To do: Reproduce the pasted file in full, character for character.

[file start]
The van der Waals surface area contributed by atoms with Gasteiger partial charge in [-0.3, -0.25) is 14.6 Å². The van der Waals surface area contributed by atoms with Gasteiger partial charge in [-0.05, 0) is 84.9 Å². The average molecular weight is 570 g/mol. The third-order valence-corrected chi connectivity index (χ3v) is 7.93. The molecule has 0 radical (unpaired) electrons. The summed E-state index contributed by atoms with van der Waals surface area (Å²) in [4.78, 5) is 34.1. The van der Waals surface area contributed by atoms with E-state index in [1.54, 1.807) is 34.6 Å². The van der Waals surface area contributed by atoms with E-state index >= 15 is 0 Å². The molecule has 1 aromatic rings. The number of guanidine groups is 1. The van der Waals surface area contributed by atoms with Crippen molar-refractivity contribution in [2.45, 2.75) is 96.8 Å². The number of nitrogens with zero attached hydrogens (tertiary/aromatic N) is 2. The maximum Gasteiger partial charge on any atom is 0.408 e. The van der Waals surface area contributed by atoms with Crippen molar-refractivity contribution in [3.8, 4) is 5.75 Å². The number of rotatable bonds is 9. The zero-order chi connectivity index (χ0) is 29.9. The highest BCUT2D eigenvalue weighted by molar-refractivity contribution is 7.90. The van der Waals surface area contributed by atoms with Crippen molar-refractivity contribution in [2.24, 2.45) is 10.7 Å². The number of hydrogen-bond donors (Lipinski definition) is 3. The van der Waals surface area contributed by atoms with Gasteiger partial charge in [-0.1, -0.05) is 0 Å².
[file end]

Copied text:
The van der Waals surface area contributed by atoms with Gasteiger partial charge in [-0.3, -0.25) is 14.6 Å². The van der Waals surface area contributed by atoms with Gasteiger partial charge in [-0.05, 0) is 84.9 Å². The average molecular weight is 570 g/mol. The third-order valence-corrected chi connectivity index (χ3v) is 7.93. The molecule has 0 radical (unpaired) electrons. The summed E-state index contributed by atoms with van der Waals surface area (Å²) in [4.78, 5) is 34.1. The van der Waals surface area contributed by atoms with E-state index in [1.54, 1.807) is 34.6 Å². The van der Waals surface area contributed by atoms with E-state index >= 15 is 0 Å². The molecule has 1 aromatic rings. The number of guanidine groups is 1. The van der Waals surface area contributed by atoms with Crippen molar-refractivity contribution in [2.45, 2.75) is 96.8 Å². The number of nitrogens with zero attached hydrogens (tertiary/aromatic N) is 2. The maximum Gasteiger partial charge on any atom is 0.408 e. The van der Waals surface area contributed by atoms with Crippen molar-refractivity contribution in [3.8, 4) is 5.75 Å². The number of rotatable bonds is 9. The zero-order chi connectivity index (χ0) is 29.9. The highest BCUT2D eigenvalue weighted by molar-refractivity contribution is 7.90. The van der Waals surface area contributed by atoms with Crippen molar-refractivity contribution in [2.24, 2.45) is 10.7 Å². The number of hydrogen-bond donors (Lipinski definition) is 3. The van der Waals surface area contributed by atoms with Gasteiger partial charge in [-0.1, -0.05) is 0 Å².